You said you work for the state? I wonder if there s something like that available to you? Another state facility closer to your home? Maybe that's what you're trying to do with the school nurse job?

    Good luck and be well.
    Last edit by begalli on Aug 21, '06
  8. by   begalli
    And by the way, all you need to give is your 2 week notice. Don't feel guilty about it. It's your well-being.

    Unless of course you're under a contract that involved a monetary sign-on bonus. You would have to pay back the sign-on.

    I can't believe they allow you to do 7 in a row.
  9. by   chris_at_lucas_RN
    See if your physician will advise you not to work for a period of time due to the tumor (I'm so sorry!) and the pregnancy (congratulations!).

    Then take leave based on that.

    Usually hospitals will be very forgiving--but they need bodies and will be OK if you go.

    Then you aren't stuck with the 2 week thing.

    I usually encourage people to be more honorable than I am suggesting here--but these are extenuating circumstances. You need not to be working, pronto. You must take care of yourself and your baby.

    Good luck....

    Oh, and about the sign-on bonus? Had a good friend who got a med surg internship. Reinjured a formerly healed fracture of her tibial head with all the bending and twisting involved in patient care. Doctor told her not to work for three weeks then come back; she still wasn't healed enough to risk reinjury. She got a letter to that effect, took it to her hospital, got another job (less physicially taxing, in a cardiologist's office) a week or so later (no twisting or unusual bending of her tibia there!), and she's happy. The internship hospital never asked for her sign-on bonus back, and she did not have to pay back anything for her internship (had she completed it and then left the hospital, she had agreed to pay them something like $5,000).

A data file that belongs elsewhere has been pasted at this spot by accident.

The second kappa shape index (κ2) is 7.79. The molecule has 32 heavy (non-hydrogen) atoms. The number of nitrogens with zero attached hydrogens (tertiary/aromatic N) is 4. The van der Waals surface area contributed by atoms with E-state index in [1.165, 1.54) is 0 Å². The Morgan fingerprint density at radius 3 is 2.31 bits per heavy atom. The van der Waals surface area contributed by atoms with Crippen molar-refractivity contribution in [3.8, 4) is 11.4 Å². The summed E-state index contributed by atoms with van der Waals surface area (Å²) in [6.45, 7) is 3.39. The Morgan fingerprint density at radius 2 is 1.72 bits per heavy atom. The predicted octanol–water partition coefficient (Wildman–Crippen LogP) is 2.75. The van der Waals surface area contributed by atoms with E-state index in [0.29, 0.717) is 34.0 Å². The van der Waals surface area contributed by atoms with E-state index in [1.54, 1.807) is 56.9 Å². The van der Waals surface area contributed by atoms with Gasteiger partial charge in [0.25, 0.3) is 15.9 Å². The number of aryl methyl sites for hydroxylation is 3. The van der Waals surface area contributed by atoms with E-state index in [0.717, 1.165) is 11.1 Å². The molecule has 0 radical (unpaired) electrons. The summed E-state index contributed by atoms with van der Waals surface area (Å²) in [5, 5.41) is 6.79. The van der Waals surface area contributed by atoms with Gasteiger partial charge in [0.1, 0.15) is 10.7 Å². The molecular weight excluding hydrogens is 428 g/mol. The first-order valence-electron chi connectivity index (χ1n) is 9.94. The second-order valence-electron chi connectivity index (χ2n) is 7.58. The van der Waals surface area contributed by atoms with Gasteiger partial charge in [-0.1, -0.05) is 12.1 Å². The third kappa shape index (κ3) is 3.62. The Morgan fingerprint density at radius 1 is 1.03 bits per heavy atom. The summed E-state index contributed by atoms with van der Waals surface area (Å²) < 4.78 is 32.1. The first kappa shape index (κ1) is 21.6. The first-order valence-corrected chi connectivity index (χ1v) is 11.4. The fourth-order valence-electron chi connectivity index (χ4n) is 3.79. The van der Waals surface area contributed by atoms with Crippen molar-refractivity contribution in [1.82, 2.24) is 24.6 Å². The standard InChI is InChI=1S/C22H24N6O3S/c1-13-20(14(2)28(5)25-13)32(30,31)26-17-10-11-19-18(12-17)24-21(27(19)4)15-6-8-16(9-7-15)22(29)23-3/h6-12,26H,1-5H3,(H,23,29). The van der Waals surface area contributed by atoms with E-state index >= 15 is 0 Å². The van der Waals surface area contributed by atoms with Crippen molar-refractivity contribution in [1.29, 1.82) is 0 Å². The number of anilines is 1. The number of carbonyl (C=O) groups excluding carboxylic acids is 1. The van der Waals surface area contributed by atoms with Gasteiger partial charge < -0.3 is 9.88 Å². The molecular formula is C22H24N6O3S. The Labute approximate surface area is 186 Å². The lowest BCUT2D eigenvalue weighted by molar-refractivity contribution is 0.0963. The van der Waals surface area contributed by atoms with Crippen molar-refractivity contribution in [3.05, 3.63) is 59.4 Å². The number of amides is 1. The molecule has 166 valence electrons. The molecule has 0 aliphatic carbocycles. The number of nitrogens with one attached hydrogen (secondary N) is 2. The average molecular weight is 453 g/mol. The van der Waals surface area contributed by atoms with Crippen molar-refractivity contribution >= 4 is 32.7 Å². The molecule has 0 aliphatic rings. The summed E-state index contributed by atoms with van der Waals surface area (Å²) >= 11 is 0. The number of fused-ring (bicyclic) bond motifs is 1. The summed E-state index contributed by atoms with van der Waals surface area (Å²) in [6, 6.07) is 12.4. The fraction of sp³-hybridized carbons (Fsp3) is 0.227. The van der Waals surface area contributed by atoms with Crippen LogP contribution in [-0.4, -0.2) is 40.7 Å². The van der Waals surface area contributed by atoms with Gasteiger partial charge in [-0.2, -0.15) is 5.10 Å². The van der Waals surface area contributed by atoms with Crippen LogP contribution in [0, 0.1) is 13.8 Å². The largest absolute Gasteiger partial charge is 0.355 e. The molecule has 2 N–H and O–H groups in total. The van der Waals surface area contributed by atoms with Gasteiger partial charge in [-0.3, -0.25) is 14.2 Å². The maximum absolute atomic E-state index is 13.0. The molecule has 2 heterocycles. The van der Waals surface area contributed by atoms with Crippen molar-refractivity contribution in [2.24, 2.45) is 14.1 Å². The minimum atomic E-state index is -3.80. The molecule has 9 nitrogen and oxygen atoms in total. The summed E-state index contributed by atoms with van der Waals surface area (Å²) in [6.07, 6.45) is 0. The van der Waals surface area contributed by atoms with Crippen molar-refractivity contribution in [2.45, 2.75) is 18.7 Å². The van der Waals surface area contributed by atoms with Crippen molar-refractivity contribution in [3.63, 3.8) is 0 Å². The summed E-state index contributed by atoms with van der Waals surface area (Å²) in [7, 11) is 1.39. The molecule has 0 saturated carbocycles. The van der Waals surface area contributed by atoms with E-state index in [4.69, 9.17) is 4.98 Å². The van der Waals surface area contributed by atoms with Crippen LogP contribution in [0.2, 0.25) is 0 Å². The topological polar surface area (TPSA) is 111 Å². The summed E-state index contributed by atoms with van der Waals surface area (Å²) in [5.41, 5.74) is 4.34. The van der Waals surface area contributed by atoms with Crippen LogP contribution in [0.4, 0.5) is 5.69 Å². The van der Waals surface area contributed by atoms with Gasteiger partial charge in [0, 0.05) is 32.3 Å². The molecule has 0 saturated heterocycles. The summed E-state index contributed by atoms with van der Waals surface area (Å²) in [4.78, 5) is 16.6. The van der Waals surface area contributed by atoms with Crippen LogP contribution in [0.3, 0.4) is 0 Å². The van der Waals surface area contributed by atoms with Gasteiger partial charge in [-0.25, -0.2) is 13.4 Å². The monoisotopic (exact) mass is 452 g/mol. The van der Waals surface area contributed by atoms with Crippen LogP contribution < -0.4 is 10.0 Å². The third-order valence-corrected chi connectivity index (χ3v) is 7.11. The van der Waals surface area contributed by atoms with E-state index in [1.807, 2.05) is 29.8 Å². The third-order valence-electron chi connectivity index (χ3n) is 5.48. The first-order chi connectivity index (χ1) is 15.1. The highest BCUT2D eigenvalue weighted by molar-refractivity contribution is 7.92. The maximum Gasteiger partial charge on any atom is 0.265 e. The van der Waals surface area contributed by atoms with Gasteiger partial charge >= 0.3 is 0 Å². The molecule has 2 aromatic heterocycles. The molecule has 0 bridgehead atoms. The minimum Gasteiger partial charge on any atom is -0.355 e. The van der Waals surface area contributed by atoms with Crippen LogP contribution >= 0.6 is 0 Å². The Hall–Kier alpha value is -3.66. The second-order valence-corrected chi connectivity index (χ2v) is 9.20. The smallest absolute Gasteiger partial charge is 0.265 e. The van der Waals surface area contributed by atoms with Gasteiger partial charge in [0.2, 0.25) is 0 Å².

So it can be done. Get a letter from your doctor. (Hospitals don't want the possiblity of a lawsuit because they forced someone to work when it was detrimental to their health.)
  10. by   traumaRUs
    My take on this is since you are going from one government job to another (hospital to possible school nurse) - you just need to tell your supervisor and let her decide if they want two weeks notice. Since you are still on orientation and "don't count in the numbers" I would bet they would just let you go. Good luck and take care of yourself and the baby.